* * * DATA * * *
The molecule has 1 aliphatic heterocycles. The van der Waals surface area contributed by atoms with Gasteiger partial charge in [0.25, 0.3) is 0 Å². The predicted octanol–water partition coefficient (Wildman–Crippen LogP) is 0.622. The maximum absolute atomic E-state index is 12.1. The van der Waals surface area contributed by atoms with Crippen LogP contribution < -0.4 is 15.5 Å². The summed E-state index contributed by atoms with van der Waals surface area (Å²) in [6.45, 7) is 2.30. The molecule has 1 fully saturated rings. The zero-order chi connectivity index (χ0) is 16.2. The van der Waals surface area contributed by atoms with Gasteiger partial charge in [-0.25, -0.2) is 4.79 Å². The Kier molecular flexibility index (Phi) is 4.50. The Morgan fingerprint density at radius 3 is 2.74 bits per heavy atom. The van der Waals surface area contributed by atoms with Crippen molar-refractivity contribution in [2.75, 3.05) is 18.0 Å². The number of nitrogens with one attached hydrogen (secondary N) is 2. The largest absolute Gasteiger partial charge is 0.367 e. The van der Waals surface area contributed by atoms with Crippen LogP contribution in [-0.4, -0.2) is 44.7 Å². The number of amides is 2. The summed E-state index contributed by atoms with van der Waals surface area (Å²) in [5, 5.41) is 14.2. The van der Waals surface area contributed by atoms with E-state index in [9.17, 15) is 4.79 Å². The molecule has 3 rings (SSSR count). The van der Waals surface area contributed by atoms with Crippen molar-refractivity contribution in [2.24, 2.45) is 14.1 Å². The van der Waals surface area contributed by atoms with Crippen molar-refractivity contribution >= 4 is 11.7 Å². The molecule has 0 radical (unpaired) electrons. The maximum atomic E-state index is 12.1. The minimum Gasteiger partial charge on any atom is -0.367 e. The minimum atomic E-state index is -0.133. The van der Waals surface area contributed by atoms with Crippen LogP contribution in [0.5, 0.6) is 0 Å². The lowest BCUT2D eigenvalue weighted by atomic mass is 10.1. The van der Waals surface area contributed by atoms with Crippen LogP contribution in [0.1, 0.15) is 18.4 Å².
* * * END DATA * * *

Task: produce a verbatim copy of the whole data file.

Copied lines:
The molecule has 1 aliphatic heterocycles. The van der Waals surface area contributed by atoms with Gasteiger partial charge in [0.25, 0.3) is 0 Å². The predicted octanol–water partition coefficient (Wildman–Crippen LogP) is 0.622. The maximum absolute atomic E-state index is 12.1. The van der Waals surface area contributed by atoms with Crippen LogP contribution < -0.4 is 15.5 Å². The summed E-state index contributed by atoms with van der Waals surface area (Å²) in [6.45, 7) is 2.30. The molecule has 1 fully saturated rings. The zero-order chi connectivity index (χ0) is 16.2. The van der Waals surface area contributed by atoms with Gasteiger partial charge in [-0.25, -0.2) is 4.79 Å². The Kier molecular flexibility index (Phi) is 4.50. The Morgan fingerprint density at radius 3 is 2.74 bits per heavy atom. The van der Waals surface area contributed by atoms with Crippen molar-refractivity contribution in [2.75, 3.05) is 18.0 Å². The number of nitrogens with one attached hydrogen (secondary N) is 2. The largest absolute Gasteiger partial charge is 0.367 e. The van der Waals surface area contributed by atoms with Crippen LogP contribution in [-0.4, -0.2) is 44.7 Å². The number of amides is 2. The summed E-state index contributed by atoms with van der Waals surface area (Å²) in [5, 5.41) is 14.2. The van der Waals surface area contributed by atoms with E-state index in [9.17, 15) is 4.79 Å². The molecule has 3 rings (SSSR count). The van der Waals surface area contributed by atoms with Crippen molar-refractivity contribution in [2.24, 2.45) is 14.1 Å². The van der Waals surface area contributed by atoms with Crippen molar-refractivity contribution >= 4 is 11.7 Å². The molecule has 0 radical (unpaired) electrons. The maximum atomic E-state index is 12.1. The minimum Gasteiger partial charge on any atom is -0.367 e. The minimum atomic E-state index is -0.133. The van der Waals surface area contributed by atoms with Crippen LogP contribution in [0.5, 0.6) is 0 Å². The lowest BCUT2D eigenvalue weighted by atomic mass is 10.1. The van der Waals surface area contributed by atoms with Crippen LogP contribution in [0.1, 0.15) is 18.4 Å².